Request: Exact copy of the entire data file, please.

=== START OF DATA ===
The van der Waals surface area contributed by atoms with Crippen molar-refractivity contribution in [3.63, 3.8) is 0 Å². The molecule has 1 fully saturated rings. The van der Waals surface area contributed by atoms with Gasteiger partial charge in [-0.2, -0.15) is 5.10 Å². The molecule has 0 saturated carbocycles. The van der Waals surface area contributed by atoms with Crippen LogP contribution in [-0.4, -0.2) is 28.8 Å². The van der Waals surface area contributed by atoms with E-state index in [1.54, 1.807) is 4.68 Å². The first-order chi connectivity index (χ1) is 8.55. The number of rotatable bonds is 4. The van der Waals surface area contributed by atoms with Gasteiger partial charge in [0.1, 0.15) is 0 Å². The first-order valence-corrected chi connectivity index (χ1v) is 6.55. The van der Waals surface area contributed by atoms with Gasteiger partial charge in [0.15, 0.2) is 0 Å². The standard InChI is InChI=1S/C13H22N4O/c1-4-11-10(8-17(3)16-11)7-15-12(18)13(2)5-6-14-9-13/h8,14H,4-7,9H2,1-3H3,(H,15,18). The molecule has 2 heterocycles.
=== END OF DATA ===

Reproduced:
The van der Waals surface area contributed by atoms with Crippen molar-refractivity contribution in [3.63, 3.8) is 0 Å². The molecule has 1 fully saturated rings. The van der Waals surface area contributed by atoms with Gasteiger partial charge in [-0.2, -0.15) is 5.10 Å². The molecule has 0 saturated carbocycles. The van der Waals surface area contributed by atoms with Crippen LogP contribution in [-0.4, -0.2) is 28.8 Å². The van der Waals surface area contributed by atoms with E-state index in [1.54, 1.807) is 4.68 Å². The first-order chi connectivity index (χ1) is 8.55. The number of rotatable bonds is 4. The van der Waals surface area contributed by atoms with Gasteiger partial charge in [0.1, 0.15) is 0 Å². The first-order valence-corrected chi connectivity index (χ1v) is 6.55. The van der Waals surface area contributed by atoms with Gasteiger partial charge in [0.15, 0.2) is 0 Å². The standard InChI is InChI=1S/C13H22N4O/c1-4-11-10(8-17(3)16-11)7-15-12(18)13(2)5-6-14-9-13/h8,14H,4-7,9H2,1-3H3,(H,15,18). The molecule has 2 heterocycles.